The empty nest syndrome hit full force a couple of years ago. My adult kids just didn’t need my mothering instincts following them through life and being a grandma wasn’t happening for a while, so a furry new baby came to live at our house. He LOVES being doted upon and has captured all of our attention and extra time! I am quickly realizing, though, that as he nears his 2nd birthday, he receives far less disciplining than our children did! This is not necessarily a good thing.
Summer has arrived and that means time for new puppies. Those first few weeks you have your new puppy are so very important. When you receive your new little bundle at eight weeks of age, you have approximately four weeks to get them well "socialized." What does that mean? That means that this is the time to get them out in the world and seeing everything there is to see. Puppies at this age are eager to explore, meet peoplem, and try new things. That is why this is the most important part of a puppies life.
Walk beside you on a leash?…No way! Running and sniffing is much more fun. Come on, let’s go! Puppies are not born knowing all the rules we humans have for living together. As a responsible owner, it is up to you to teach them how to coexist peacefully. When you come home from work, no doubt, your puppy is going to be excited to see you. So like any normal dog, he wants to jump and kiss your face. No self-respecting puppy would greet his new parent any other way, of course. Don’t worry; contrary to popular belief, he is not, in fact, trying to dominate your world.
When Yelling "Stop Doing That!" Isn't Working: Distract and Redirect
Your dog can exhibit a number of behaviors that you would prefer they didn’t do. They bark at people as they walk down the street, they charge the delivery man as he brings your packages; they chew on shoes, and steal our socks. The list could go on and on. There are thousands of things you don’t want your dog to do. That is why it is so important to teach them what you DO want them to do. You could spend your entire day yelling at your dog to stop doing this, don’t do that, but what fun is that?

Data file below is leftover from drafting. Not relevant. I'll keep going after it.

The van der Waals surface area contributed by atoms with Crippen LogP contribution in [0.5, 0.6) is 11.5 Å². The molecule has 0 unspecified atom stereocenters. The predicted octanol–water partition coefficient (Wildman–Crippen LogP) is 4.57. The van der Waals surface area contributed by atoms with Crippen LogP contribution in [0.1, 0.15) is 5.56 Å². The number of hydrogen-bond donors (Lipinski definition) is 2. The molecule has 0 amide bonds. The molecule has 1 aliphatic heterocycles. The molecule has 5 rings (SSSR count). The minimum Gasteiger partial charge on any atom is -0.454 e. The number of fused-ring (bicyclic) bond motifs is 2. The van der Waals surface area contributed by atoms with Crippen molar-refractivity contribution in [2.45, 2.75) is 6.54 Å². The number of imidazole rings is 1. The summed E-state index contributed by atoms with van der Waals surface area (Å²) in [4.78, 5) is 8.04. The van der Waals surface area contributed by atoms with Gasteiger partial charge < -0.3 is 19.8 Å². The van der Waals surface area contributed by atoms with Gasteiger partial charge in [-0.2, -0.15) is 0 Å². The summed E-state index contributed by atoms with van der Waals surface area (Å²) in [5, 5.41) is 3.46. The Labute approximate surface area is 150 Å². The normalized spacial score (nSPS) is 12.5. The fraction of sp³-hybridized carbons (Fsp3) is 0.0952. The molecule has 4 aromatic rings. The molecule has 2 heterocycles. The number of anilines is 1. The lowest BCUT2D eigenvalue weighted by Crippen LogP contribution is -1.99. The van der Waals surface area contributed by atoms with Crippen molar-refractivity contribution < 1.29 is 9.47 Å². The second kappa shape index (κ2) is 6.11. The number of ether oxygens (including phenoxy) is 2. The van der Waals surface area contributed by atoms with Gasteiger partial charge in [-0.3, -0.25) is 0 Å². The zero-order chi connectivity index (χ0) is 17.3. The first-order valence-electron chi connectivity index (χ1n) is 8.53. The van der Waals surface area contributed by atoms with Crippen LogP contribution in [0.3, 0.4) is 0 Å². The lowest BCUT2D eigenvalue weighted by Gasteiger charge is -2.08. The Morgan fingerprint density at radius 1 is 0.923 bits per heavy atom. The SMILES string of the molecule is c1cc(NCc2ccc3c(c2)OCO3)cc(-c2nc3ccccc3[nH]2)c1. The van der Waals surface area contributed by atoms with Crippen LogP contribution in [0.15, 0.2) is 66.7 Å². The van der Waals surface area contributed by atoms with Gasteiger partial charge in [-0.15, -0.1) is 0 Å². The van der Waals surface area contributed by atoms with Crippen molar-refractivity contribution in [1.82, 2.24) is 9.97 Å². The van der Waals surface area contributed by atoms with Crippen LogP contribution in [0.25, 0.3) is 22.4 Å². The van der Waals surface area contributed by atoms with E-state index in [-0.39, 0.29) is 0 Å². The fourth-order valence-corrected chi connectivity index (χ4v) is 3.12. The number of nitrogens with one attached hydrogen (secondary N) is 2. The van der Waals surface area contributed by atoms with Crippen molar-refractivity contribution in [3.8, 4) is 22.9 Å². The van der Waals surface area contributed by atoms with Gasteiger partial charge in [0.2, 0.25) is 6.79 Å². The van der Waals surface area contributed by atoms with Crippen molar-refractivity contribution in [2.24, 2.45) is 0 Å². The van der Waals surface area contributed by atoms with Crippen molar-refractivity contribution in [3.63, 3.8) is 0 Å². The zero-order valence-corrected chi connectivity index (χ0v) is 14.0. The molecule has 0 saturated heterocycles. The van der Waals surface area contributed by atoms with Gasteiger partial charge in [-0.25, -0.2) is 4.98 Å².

My Sirius Life: Sirius Proves (Once Again) He's One Champion Dog
When I am training, sometimes it is necessary for me to take along a dog with me. I have the perfect dog for that. I was working with the most loveable boxer the other day that also happens to be leash aggressive. This is such a shame. Some people, but mostly dogs, don’t get to see how cool this dog is because he scares them away before he can show them. So, we had done several weeks using "Rowdy," my life size stuffed toy lab, and he was showing real progress. It was time to bring in the big guns. This is where Sirius comes in.
We just had to say goodbye to a dear, furry family member after almost 13 years of constant companionship. Not just any dog, but a Golden Retriever named Skipper. I remember driving through a blizzard to pick him out 13 years ago. He was the slightly older puppy that followed my shoestring and sat in my lap. He stole my heart, and I think he knew he was meant for us. He helped me raise 4 little children.
This was the summer of the puppy. I told my kids I was going to adopt a new family member once they both were off to their various institutions of higher learning in the fall, and they said, "GET ONE NOW!" But why now? We won’t be able to go on vacation if we get a puppy. The whole summer will be all about the puppy. Both the Kid and the Girl protested- If you get a puppy after we leave, it won’t know us. And, they reasoned, if you get a puppy now, you’ll have two extra people with flexible schedules to help you care for it and potty train it. Yeah, right, I thought.
"What is this little guy’s name? I can’t get close enough to see her tag." she asked. I looked down at the little min pin who was quietly standing near her. She looked a little nervous about being at doggy daycare and a little on edge. While I was thinking of the dog’s name, the girl started walking quickly towards the dog (because the dog was trying to move out of her reach). With hands outstretched, she grabbed her collar, picked her up, and held her up to her face so she could see the tag on her collar. "That’s a good way to get a good bite in the face!" I said.